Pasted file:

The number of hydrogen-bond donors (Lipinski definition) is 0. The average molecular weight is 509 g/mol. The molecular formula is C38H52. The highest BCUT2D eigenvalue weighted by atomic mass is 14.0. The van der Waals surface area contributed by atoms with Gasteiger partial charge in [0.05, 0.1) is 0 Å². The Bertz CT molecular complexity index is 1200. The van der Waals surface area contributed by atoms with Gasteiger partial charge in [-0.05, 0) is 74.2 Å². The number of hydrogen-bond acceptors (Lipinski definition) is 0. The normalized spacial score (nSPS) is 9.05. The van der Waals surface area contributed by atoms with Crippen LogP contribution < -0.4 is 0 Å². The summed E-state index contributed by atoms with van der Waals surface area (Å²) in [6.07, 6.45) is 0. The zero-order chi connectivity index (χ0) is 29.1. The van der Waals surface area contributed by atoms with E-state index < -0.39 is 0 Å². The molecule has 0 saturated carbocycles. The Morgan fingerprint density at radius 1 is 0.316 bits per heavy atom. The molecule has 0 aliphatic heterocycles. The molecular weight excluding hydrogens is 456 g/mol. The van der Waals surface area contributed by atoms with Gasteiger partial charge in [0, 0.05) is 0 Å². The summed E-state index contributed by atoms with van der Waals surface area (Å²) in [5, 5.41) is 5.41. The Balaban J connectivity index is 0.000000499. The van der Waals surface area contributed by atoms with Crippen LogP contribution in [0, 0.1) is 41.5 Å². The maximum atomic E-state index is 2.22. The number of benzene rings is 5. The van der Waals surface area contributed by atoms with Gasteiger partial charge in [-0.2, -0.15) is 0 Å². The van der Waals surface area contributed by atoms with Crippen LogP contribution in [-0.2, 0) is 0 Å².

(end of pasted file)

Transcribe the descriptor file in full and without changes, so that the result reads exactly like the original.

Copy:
The number of hydrogen-bond donors (Lipinski definition) is 0. The average molecular weight is 509 g/mol. The molecular formula is C38H52. The highest BCUT2D eigenvalue weighted by atomic mass is 14.0. The van der Waals surface area contributed by atoms with Gasteiger partial charge in [0.05, 0.1) is 0 Å². The Bertz CT molecular complexity index is 1200. The van der Waals surface area contributed by atoms with Gasteiger partial charge in [-0.05, 0) is 74.2 Å². The number of hydrogen-bond acceptors (Lipinski definition) is 0. The normalized spacial score (nSPS) is 9.05. The van der Waals surface area contributed by atoms with Crippen LogP contribution < -0.4 is 0 Å². The summed E-state index contributed by atoms with van der Waals surface area (Å²) in [6.07, 6.45) is 0. The zero-order chi connectivity index (χ0) is 29.1. The van der Waals surface area contributed by atoms with E-state index < -0.39 is 0 Å². The molecule has 0 saturated carbocycles. The Morgan fingerprint density at radius 1 is 0.316 bits per heavy atom. The molecule has 0 aliphatic heterocycles. The molecular weight excluding hydrogens is 456 g/mol. The van der Waals surface area contributed by atoms with Gasteiger partial charge in [0, 0.05) is 0 Å². The summed E-state index contributed by atoms with van der Waals surface area (Å²) in [5, 5.41) is 5.41. The Balaban J connectivity index is 0.000000499. The van der Waals surface area contributed by atoms with Crippen LogP contribution in [0, 0.1) is 41.5 Å². The maximum atomic E-state index is 2.22. The number of benzene rings is 5. The van der Waals surface area contributed by atoms with Gasteiger partial charge in [-0.2, -0.15) is 0 Å². The van der Waals surface area contributed by atoms with Crippen LogP contribution in [-0.2, 0) is 0 Å².